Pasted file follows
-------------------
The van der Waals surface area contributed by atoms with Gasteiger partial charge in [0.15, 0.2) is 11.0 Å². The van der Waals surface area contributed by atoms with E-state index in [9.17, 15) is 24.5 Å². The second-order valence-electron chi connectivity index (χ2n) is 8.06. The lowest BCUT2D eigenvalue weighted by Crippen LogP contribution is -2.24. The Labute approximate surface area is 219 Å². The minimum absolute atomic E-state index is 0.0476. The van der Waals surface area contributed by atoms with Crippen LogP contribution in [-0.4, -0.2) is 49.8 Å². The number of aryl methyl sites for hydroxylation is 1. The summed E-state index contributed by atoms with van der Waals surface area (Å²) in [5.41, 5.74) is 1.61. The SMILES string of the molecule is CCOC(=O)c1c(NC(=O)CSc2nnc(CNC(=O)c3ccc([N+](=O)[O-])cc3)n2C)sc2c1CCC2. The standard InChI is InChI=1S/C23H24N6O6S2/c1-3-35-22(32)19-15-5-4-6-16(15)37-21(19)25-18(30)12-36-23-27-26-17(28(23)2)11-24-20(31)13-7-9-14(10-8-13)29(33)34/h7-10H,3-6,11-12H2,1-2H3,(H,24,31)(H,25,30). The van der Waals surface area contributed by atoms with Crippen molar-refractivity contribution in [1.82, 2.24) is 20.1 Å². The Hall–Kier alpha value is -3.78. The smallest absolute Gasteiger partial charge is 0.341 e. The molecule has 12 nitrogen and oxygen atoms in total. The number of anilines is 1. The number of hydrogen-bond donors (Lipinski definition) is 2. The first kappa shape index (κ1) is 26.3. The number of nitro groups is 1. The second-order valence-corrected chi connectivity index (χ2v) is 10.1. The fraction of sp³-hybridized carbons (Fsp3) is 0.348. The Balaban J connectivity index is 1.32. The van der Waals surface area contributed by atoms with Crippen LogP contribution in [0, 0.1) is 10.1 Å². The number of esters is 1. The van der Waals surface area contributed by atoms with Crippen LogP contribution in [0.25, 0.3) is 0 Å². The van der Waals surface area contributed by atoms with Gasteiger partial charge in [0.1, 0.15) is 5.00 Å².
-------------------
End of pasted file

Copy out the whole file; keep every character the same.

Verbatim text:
The van der Waals surface area contributed by atoms with Gasteiger partial charge in [0.15, 0.2) is 11.0 Å². The van der Waals surface area contributed by atoms with E-state index in [9.17, 15) is 24.5 Å². The second-order valence-electron chi connectivity index (χ2n) is 8.06. The lowest BCUT2D eigenvalue weighted by Crippen LogP contribution is -2.24. The Labute approximate surface area is 219 Å². The minimum absolute atomic E-state index is 0.0476. The van der Waals surface area contributed by atoms with Crippen LogP contribution in [-0.4, -0.2) is 49.8 Å². The number of aryl methyl sites for hydroxylation is 1. The summed E-state index contributed by atoms with van der Waals surface area (Å²) in [5.41, 5.74) is 1.61. The SMILES string of the molecule is CCOC(=O)c1c(NC(=O)CSc2nnc(CNC(=O)c3ccc([N+](=O)[O-])cc3)n2C)sc2c1CCC2. The standard InChI is InChI=1S/C23H24N6O6S2/c1-3-35-22(32)19-15-5-4-6-16(15)37-21(19)25-18(30)12-36-23-27-26-17(28(23)2)11-24-20(31)13-7-9-14(10-8-13)29(33)34/h7-10H,3-6,11-12H2,1-2H3,(H,24,31)(H,25,30). The van der Waals surface area contributed by atoms with Crippen molar-refractivity contribution in [1.82, 2.24) is 20.1 Å². The Hall–Kier alpha value is -3.78. The smallest absolute Gasteiger partial charge is 0.341 e. The molecule has 12 nitrogen and oxygen atoms in total. The number of anilines is 1. The number of hydrogen-bond donors (Lipinski definition) is 2. The first kappa shape index (κ1) is 26.3. The number of nitro groups is 1. The second-order valence-corrected chi connectivity index (χ2v) is 10.1. The fraction of sp³-hybridized carbons (Fsp3) is 0.348. The Balaban J connectivity index is 1.32. The van der Waals surface area contributed by atoms with Crippen LogP contribution in [0, 0.1) is 10.1 Å². The number of esters is 1. The van der Waals surface area contributed by atoms with Crippen LogP contribution in [0.25, 0.3) is 0 Å². The van der Waals surface area contributed by atoms with Gasteiger partial charge in [0.1, 0.15) is 5.00 Å².